Meg Warner, Greg Matthew Anderson and Jeff Cummings
There is more than one lens through which to experience Tom Stoppard’s “Travesties:” One can know everything there is to know about James Joyce, Lenin, Dadaist Tristan Tzara and 1917 Switzerland, and die to revisit it, adore “The Importance of Being Earnest” enough to see it mucked about with, and all technically without Lady Bracknell, or one can throw back the draught of champagne that Stoppard serves up with this word-operetta, and attempt to follow the various hounds.
Director Nick Sandys’ hand is so deft as to be invisible, save for moments when an actor must be sent to a mostly front corner of the rather three-quarters playing space, turn their backs to many, and give their faces to the few who have purchased a ticket for a less advantageous seat. Joe Schermoly’s books-books-more-books set is so right that one hardly notices the increasingly asthma-producing, begrudgingly disturbed mold wafting from the spaces’ carpeting. Playing everyman Henry Carr, Jeff Cummings is in an impish high-tenor; to experience his performance is to be jealous not to be in his shoes, alternated by thankfulness that the responsibility for that warren of verbal and physical dance is not our own. Becoming both a new member of the core company of American Players Theatre and the Remy Bumppo ensemble must make this a heady time for Kelsey Brennan, but her lace-gloved, iron-fisted Gwendolyn seems in no need of smelling salts; she commands where she may. If still damp-eared artistic director Sandys is the obvious successor to the retired James Bohnen, artistic associate Greg Matthew Anderson is Bumppo’s new Sandys, and models that mantle’s delicate combination of insouciance and pedantry with his faultless Tzara. Read the rest of this entry »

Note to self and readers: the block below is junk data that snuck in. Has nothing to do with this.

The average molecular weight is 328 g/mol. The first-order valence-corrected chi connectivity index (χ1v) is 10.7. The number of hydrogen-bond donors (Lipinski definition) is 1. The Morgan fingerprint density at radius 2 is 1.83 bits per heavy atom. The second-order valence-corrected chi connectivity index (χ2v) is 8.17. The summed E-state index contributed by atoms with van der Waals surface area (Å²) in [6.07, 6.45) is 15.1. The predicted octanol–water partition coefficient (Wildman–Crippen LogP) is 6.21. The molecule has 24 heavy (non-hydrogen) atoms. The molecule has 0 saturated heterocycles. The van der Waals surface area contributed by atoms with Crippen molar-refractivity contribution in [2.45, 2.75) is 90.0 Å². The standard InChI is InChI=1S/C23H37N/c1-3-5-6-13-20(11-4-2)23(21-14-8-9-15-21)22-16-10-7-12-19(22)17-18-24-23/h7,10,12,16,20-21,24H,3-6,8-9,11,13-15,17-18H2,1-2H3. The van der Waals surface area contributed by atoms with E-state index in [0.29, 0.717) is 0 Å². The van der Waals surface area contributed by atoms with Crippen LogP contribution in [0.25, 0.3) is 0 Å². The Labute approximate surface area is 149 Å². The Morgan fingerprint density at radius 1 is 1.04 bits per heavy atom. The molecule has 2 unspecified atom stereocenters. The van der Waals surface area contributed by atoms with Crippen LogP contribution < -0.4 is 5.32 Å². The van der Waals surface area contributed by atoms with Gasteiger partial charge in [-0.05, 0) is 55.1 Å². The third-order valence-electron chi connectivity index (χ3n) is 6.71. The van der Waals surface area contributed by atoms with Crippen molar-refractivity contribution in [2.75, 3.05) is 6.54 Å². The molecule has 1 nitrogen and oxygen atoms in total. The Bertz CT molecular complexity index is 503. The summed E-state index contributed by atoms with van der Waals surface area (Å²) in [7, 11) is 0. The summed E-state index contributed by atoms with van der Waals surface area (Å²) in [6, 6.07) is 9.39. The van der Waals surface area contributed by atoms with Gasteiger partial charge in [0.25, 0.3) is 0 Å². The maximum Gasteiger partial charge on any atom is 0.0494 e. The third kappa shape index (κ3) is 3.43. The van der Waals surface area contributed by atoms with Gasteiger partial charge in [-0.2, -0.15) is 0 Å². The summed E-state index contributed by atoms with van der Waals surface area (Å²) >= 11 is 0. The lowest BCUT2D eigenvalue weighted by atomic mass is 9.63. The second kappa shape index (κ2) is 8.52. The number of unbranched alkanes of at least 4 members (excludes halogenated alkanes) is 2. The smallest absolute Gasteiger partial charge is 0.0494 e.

DeChantel Kosmatka, Zachary Baker-Salmon, Rick Foresee, Travis Delgado, Grayson Heyl/Photo: Joe Mazza, Brave Lux
The most famous quote from famous Chicago muckraker Upton Sinclair about his groundbreaking novel “The Jungle” is the following: “I aimed at the public’s heart, and by accident I hit it in the stomach.” Sinclair had set out to set the reader’s ire aflame about the horrific conditions under which poor immigrant laborers were suffering in the Chicago meat-packing industry. For instance, some of them would fall into giant rendering vats and simply be mixed in with the finished product. But the reaction was not quite what he had intended. Instead of people saying “how horrible for those immigrants,” they said, “Gross, I just ate immigrant.”
In producing an adaptation of “The Jungle” for the stage, director Matt Foss has rectified this and put the focus firmly back on the characters: destitute Lithuanians who come to Chicago seeking a better life and find instead a kind of hell on Earth. The only problem is that Sinclair’s protagonists are actually pretty thinly drawn. They are noble and they are pitiable but they aren’t exactly interesting. Read the rest of this entry »
Max DeTogne/Photo: Adam Veness